When he learned all the details, Ludwig marched in to see the governor. He burst into his mansion like a thunderbolt, demanding the missionaries be released from jail. The startled governor did not seem to know quite what to do. It was not wise to antagonize a European count, but on the other hand, he did not want to make church leaders on the island angry with him.

Ludwig showed the governor a document signed by the king of Denmark and authorizing the Moravians to preach in the Danish West Indies. The governor had no option. He issued an order that the prisoners be immediately released. Once and for all, the document put the work of the Moravians on Saint Thomas on solid legal ground.

Friedrich and Matthäus were both delighted to be out of prison and to see Ludwig in person on Saint Thomas. They all retreated to the small plantation the Moravians had bought a year before as a base for their mission work. Ludwig called the place Posaunenberg (Trumpet Mount) when he saw it.

After he had been on the island several days, Ludwig was so impressed by the work the missionaries had done that he wrote in his diary, “Saint Thomas is a greater marvel than Herrnhut.”

In many ways it was. For three years Friedrich had worked tirelessly building the work of the Moravians on Saint Thomas. Despite fierce opposition from planters and other religious leaders, he had managed to establish several native congregations. He had also set up a school for slave boys and formed the new converts into societies for Bible study and prayer.

Ludwig was eager to see the work progress further, so he set up a single men’s and a single women’s choir and appointed leaders for each. And as at Herrnhut, he established helpers for the community, along with advisers and distributors of alms. He also introduced the system of twenty-four-hour prayer that still continued at Herrnhut.

In the evenings Ludwig preached at Posaunenberg, where up to six hundred slaves at a time came to hear him. With each passing night, Ludwig’s excitement grew. The slave man he had spoken with upon his arrival on Saint Thomas had been right: a revival was beginning on the island.

Finally Ludwig’s time on Saint Thomas drew to a close. On his last night on the island, eight hundred people came to hear him speak. He had a surprise for them. Ludwig always encouraged missionaries to learn the local language as quickly as possible, and he tried to follow his own advice. During his stay he had made a real effort to learn the dialect of the slaves. When he rose to preach that night, he spoke to the slaves in Dutch Creole. The slaves were greatly moved, and many became Christians as a result of Ludwig’s preaching that night.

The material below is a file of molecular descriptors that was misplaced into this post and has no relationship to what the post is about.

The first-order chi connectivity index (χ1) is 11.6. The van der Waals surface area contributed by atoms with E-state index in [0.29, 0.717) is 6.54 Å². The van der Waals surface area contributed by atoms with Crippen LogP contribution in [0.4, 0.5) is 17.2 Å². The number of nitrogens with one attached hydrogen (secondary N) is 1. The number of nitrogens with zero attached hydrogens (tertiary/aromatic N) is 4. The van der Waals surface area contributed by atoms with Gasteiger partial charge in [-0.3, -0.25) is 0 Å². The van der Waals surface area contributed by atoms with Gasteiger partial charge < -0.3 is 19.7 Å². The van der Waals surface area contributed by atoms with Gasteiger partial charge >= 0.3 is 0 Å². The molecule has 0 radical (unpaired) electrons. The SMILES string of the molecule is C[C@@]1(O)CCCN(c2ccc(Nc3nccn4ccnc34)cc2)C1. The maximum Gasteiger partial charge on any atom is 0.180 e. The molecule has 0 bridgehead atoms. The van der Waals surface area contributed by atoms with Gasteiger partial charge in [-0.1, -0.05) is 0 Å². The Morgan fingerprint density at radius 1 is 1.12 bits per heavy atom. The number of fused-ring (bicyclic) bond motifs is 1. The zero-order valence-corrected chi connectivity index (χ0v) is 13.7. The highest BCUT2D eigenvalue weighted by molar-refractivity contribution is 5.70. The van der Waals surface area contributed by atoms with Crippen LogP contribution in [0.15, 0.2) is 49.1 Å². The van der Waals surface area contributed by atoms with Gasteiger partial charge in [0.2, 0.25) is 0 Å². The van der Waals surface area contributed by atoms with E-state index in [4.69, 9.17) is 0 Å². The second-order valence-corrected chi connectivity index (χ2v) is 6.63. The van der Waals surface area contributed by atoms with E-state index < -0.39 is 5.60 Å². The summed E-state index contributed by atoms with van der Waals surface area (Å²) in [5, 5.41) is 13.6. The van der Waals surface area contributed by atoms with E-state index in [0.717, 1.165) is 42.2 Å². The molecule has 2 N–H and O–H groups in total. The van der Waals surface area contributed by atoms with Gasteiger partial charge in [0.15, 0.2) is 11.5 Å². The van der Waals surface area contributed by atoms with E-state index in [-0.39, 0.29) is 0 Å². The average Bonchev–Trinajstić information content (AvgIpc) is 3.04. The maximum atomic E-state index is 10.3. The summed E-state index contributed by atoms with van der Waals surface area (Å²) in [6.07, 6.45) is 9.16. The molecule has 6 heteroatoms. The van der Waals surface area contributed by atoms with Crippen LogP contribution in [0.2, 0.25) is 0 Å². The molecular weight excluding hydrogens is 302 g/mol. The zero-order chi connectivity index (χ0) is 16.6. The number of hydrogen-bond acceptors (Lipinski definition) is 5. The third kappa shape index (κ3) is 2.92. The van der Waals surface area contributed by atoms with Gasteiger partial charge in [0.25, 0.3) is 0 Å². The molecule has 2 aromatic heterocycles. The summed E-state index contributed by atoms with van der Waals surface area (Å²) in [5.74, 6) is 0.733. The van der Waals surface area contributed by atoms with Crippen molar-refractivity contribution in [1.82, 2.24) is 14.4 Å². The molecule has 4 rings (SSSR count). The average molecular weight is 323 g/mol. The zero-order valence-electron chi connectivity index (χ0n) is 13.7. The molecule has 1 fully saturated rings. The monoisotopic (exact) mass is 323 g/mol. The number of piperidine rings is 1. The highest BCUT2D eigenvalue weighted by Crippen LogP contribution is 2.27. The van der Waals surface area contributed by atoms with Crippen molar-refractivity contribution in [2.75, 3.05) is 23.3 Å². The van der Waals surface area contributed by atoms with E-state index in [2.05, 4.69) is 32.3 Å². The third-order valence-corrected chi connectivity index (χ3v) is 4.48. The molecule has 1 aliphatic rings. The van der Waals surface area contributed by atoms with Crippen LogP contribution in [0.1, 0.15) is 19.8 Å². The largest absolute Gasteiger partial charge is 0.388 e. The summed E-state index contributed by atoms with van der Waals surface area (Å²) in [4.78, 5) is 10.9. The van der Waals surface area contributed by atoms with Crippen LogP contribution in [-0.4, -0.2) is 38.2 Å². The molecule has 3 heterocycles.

Ludwig also made short visits to encourage the Moravians on the neighboring islands of Saint Croix and Saint John before boarding a ship for the return voyage to Europe. Despite his worst fears, he had not died in this part of the world. The sermon he had published before he left, titled “Count Zinzendorf’s Last Sermon,” would have to be given a new name. As the ship cut through the waters of the Atlantic Ocean, Ludwig thanked God for preserving his health, glad to know that he would soon be back in the company of his wife and children.

Chapter 11

Ludwig returned to Europe and continued to travel, encouraging Christians wherever he went. But the trip to Saint Thomas had fired even more his passion for missions, and he looked forward to the prospect of going overseas again. By now more than seventy Moravians had gone out to the mission field. Some had gone to support existing mission bases, while others had gone to establish new bases in Ceylon, Romania, Algeria, and Constantinople. Everywhere the mission work of the Moravians was growing.

The impetus Ludwig needed to go again to the mission field came as the result of a letter from August Spangenberg, now in Pennsylvania. The Moravian missionaries who had emigrated to Georgia had struggled since arriving in the colony. Their numbers had dwindled from thirty to twelve and then to six. Many had died, and others had returned to Herrnhut, discouraged and ill. To make matters worse, the Spanish army, stationed in Florida, was preparing to invade Georgia from the south and claim it for Spain. The governor of Georgia had called for all colonists to buy guns and prepare to defend their colony. But the Moravians had refused to do this. They would not kill others in the name of political and geographical ambition.

The Moravians’ position did not sit well with the leaders of Georgia, and the matter soon came to a head. The Moravians were ordered to either bear arms or leave the colony. At that time a fiery evangelist named George Whitefield was preaching in Savannah. When he heard of the plight of the remaining Moravians in Georgia, he offered them free passage on his ship bound for Pennsylvania. He also offered them work there building a school for Indian children on a tract of land he had recently purchased and named Nazareth. Thus, the center for Moravian missions in North America moved from Georgia to Pennsylvania.

It was not the mission itself, however, that tugged at Ludwig’s heart the most, but the news that the one hundred thousand or so Germans who had settled in Pennsylvania were in spiritual trouble. Many of these people had fled to William Penn’s colony to escape religious persecution in the various German kingdoms. But virtually no pastors or church leaders were around to watch over their spiritual needs. As a result, the people had begun to splinter into many small church groupings and sects with such names as Dunkers, Mennonites, French Prophets, Freethinkers, Hermits, Newborn Ones, New-lights, Protestant Monks and Nuns, Independents, Separatists, and Calvinists. Reports back to Europe suggested that they spent most of their time and energy criticizing one another. No one thought of banding together to reach the nearby Indians with the gospel. August also pointed out that almost all of these people spoke only German, meaning that they could not worship with non-German Christian settlers.